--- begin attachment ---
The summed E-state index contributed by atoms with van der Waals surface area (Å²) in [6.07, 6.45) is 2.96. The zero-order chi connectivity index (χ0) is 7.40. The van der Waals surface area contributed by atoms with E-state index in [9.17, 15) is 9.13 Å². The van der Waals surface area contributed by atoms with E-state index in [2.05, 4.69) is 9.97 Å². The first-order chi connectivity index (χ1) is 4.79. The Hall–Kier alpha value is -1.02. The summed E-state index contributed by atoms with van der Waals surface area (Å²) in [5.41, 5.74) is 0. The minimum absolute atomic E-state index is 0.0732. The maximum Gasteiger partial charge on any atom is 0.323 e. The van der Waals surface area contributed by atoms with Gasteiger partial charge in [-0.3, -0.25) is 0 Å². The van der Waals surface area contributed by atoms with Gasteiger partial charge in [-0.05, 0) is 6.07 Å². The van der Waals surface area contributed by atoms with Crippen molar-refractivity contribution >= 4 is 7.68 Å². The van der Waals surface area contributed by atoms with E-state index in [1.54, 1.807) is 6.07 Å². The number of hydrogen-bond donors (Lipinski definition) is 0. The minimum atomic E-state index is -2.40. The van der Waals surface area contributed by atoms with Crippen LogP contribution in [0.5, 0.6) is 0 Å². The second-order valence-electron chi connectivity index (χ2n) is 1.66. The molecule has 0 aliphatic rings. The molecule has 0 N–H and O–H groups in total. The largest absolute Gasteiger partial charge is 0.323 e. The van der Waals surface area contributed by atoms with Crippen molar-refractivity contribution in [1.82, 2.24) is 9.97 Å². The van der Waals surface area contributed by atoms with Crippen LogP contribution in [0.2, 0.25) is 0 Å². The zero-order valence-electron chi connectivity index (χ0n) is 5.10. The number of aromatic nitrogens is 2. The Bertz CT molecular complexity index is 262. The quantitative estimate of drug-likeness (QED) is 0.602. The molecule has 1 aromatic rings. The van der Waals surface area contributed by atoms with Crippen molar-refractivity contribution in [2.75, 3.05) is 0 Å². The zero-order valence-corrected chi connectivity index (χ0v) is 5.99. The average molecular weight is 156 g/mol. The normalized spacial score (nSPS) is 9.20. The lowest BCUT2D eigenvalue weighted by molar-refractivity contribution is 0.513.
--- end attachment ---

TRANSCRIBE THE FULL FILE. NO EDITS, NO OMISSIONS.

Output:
The summed E-state index contributed by atoms with van der Waals surface area (Å²) in [6.07, 6.45) is 2.96. The zero-order chi connectivity index (χ0) is 7.40. The van der Waals surface area contributed by atoms with E-state index in [9.17, 15) is 9.13 Å². The van der Waals surface area contributed by atoms with E-state index in [2.05, 4.69) is 9.97 Å². The first-order chi connectivity index (χ1) is 4.79. The Hall–Kier alpha value is -1.02. The summed E-state index contributed by atoms with van der Waals surface area (Å²) in [5.41, 5.74) is 0. The minimum absolute atomic E-state index is 0.0732. The maximum Gasteiger partial charge on any atom is 0.323 e. The van der Waals surface area contributed by atoms with Gasteiger partial charge in [-0.3, -0.25) is 0 Å². The van der Waals surface area contributed by atoms with Gasteiger partial charge in [-0.05, 0) is 6.07 Å². The van der Waals surface area contributed by atoms with Crippen molar-refractivity contribution >= 4 is 7.68 Å². The van der Waals surface area contributed by atoms with E-state index in [1.54, 1.807) is 6.07 Å². The number of hydrogen-bond donors (Lipinski definition) is 0. The minimum atomic E-state index is -2.40. The van der Waals surface area contributed by atoms with Crippen LogP contribution in [0.5, 0.6) is 0 Å². The second-order valence-electron chi connectivity index (χ2n) is 1.66. The molecule has 0 aliphatic rings. The molecule has 0 N–H and O–H groups in total. The largest absolute Gasteiger partial charge is 0.323 e. The van der Waals surface area contributed by atoms with Crippen molar-refractivity contribution in [1.82, 2.24) is 9.97 Å². The van der Waals surface area contributed by atoms with Crippen LogP contribution in [0.2, 0.25) is 0 Å². The zero-order valence-electron chi connectivity index (χ0n) is 5.10. The number of aromatic nitrogens is 2. The Bertz CT molecular complexity index is 262. The quantitative estimate of drug-likeness (QED) is 0.602. The molecule has 1 aromatic rings. The van der Waals surface area contributed by atoms with Crippen molar-refractivity contribution in [2.75, 3.05) is 0 Å². The zero-order valence-corrected chi connectivity index (χ0v) is 5.99. The average molecular weight is 156 g/mol. The normalized spacial score (nSPS) is 9.20. The lowest BCUT2D eigenvalue weighted by molar-refractivity contribution is 0.513.